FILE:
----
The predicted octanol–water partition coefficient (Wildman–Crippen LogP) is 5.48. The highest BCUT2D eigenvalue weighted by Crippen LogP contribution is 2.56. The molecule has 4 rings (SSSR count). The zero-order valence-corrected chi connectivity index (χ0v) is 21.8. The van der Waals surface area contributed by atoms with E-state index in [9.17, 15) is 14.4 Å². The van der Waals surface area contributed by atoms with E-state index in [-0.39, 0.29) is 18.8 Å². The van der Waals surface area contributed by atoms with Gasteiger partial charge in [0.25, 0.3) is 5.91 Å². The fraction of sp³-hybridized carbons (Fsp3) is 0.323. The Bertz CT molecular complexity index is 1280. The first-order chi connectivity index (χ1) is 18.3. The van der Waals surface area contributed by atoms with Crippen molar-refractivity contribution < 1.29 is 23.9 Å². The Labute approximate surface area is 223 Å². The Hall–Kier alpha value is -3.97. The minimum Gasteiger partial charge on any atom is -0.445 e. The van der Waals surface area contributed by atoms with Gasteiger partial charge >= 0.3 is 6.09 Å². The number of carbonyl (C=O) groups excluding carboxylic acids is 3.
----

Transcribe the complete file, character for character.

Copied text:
The predicted octanol–water partition coefficient (Wildman–Crippen LogP) is 5.48. The highest BCUT2D eigenvalue weighted by Crippen LogP contribution is 2.56. The molecule has 4 rings (SSSR count). The zero-order valence-corrected chi connectivity index (χ0v) is 21.8. The van der Waals surface area contributed by atoms with E-state index in [9.17, 15) is 14.4 Å². The van der Waals surface area contributed by atoms with E-state index in [-0.39, 0.29) is 18.8 Å². The van der Waals surface area contributed by atoms with Gasteiger partial charge in [0.25, 0.3) is 5.91 Å². The fraction of sp³-hybridized carbons (Fsp3) is 0.323. The Bertz CT molecular complexity index is 1280. The first-order chi connectivity index (χ1) is 18.3. The van der Waals surface area contributed by atoms with Crippen molar-refractivity contribution < 1.29 is 23.9 Å². The Labute approximate surface area is 223 Å². The Hall–Kier alpha value is -3.97. The minimum Gasteiger partial charge on any atom is -0.445 e. The van der Waals surface area contributed by atoms with Gasteiger partial charge >= 0.3 is 6.09 Å². The number of carbonyl (C=O) groups excluding carboxylic acids is 3.